Will the U.S. Pushback on Turkey For Bombing Iraqi Kurdistan?

June 29, 2020 Topic: Security Blog Brand: The Skeptics Tags: TurkeyKurdistanMilitaryDefenseDonald Trump

Will the U.S. Pushback on Turkey For Bombing Iraqi Kurdistan?

Congress is furious, but the State Department is quiet.

Congressional pressure is building to reprimand Turkey for its military campaign against Kurdish militants in northern Iraq.

The Turkish military is carrying out two offensives—Operation Claw-Eagle and Operation Claw-Tiger—aimed at rooting out Kurdistan Workers Party (PKK) militants in the Kurdistan region of Iraq.

The operation has struck rural PKK hideouts as well as populated areas, including the Makhmour Refugee Camp and the Yazidi community of Mount Sinjar.

“I strongly condemn the Turkish air strikes & ground operations near Kurdish & Yazidi civilian areas,” Rep. Eliot Engel (D–N.Y.) announced in a Friday statement. “This type of reckless endangerment of civilian lives is unacceptable, especially for a NATO ally.”

Engel, the outgoing head of the House Foreign Affairs Committee, called on Turkish president Recep Tayyip Erdoğan to stop the operation “immediately.”

 

Rep. Jim Cooper (D–Tenn.) added on Saturday that he was “disturbed” by the operation. Cooper represents Nashville, a city with a large Kurdish community.

The lawmakers’ comments came after a widely-shared video showed an alleged Turkish bomb striking a lake while a family played nearby. Local journalist Jîl Şwanî claims that the video showed his brother and nephew in Kunamasi, a town in Sulaymaniyah Governorate.

 

The U.S. Commission on International Religious Freedom, appointed by Congress to investigate human rights worldwide, condemned the offensive for its effects on Yazidi genocide survivors.

Turkish forces “represent a dangerous escalation of violence in an already-fragile area,” USCIRF chair Gayle Manchin said in a June 19 statement, and “are particularly threatening to hundreds of traumatized Yazidi families attempting to return to Sinjar and to other civilians in northern Iraq.”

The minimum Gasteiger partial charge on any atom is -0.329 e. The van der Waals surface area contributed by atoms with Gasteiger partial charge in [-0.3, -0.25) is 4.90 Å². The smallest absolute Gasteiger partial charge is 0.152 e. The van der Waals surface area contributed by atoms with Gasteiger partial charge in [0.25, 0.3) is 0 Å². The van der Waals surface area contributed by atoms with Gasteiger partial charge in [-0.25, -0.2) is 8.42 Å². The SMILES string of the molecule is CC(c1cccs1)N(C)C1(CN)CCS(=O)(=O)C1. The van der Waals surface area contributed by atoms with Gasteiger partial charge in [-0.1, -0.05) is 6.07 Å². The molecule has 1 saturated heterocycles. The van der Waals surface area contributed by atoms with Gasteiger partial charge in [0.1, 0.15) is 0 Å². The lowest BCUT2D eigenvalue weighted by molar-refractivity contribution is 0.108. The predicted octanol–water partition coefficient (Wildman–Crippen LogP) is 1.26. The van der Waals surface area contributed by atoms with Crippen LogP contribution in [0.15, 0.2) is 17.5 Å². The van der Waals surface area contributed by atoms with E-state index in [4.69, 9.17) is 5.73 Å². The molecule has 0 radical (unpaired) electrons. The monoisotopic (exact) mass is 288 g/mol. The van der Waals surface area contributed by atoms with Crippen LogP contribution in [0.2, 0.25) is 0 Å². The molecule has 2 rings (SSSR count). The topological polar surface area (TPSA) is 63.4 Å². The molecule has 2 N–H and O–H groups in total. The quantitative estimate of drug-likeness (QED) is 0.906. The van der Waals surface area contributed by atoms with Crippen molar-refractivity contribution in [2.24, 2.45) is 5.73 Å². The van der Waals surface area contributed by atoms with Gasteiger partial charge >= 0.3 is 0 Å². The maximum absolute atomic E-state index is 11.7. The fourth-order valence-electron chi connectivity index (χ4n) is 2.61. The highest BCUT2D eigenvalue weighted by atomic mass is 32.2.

Rep. Frank Pallone (D–N.J.) shared the statement on Twitter, adding that the United States must “diplomatically work with our allies to end Erdogan's reckless, dangerous, and cruel actions in the region.”

USCIRF previously slammed Turkey’s military offensives against Kurdish militants as a threat to religious freedom in Syria.

Turkey defends its cross-border incursions as a defensive campaign against the PKK, which both the Turkish and U.S. governments consider a terrorist group. PKK militants have waged a decades-long war against the Turkish state.

“The only target of our heroic Turkish Armed Forces in the successful Operation Claw-Tiger was the terrorists,” the Turkish defense ministry announced in its own Friday statement. “As before, no civilians were or will be harmed in this operation.”

The Turkish offensive has killed at least five civilians so far.

Iraq’s central government condemned the operation as a violation of its sovereignty, summoning the Turkish ambassador in protest. Iran also shelled several Kurdish villages during the operation, the Iraqi government alleges.

Turkish foreign minister Hami Aksoy told reporters on June 26 that Turkey “would like to reiterate one more time our expectations such as cooperation and acting in harmony with Turkey against the [PKK] terror organization.”

Iraqi Kurdish authorities have been more muted. Iraqi Kurdistan has hosted thousands of Turkish troops for years, and the region’s ruling Kurdistan Democratic Party is a rival of the PKK.

The U.S. State Department has also been muted, despite the mounting pressure from Congress.

“We continue to urge all of Iraq’s neighbors to respect its sovereignty. At the same time, we recognize that Turkey has legitimate security concerns,” a State Department spokesperson told the National Interest on June 16. “This is a matter of sovereignty for both countries that needs to be settled on a bilateral basis.”

Matthew Petti is a national security reporter at the National Interest. Follow him on Twitter: @matthew_petti.

Image: Reuters.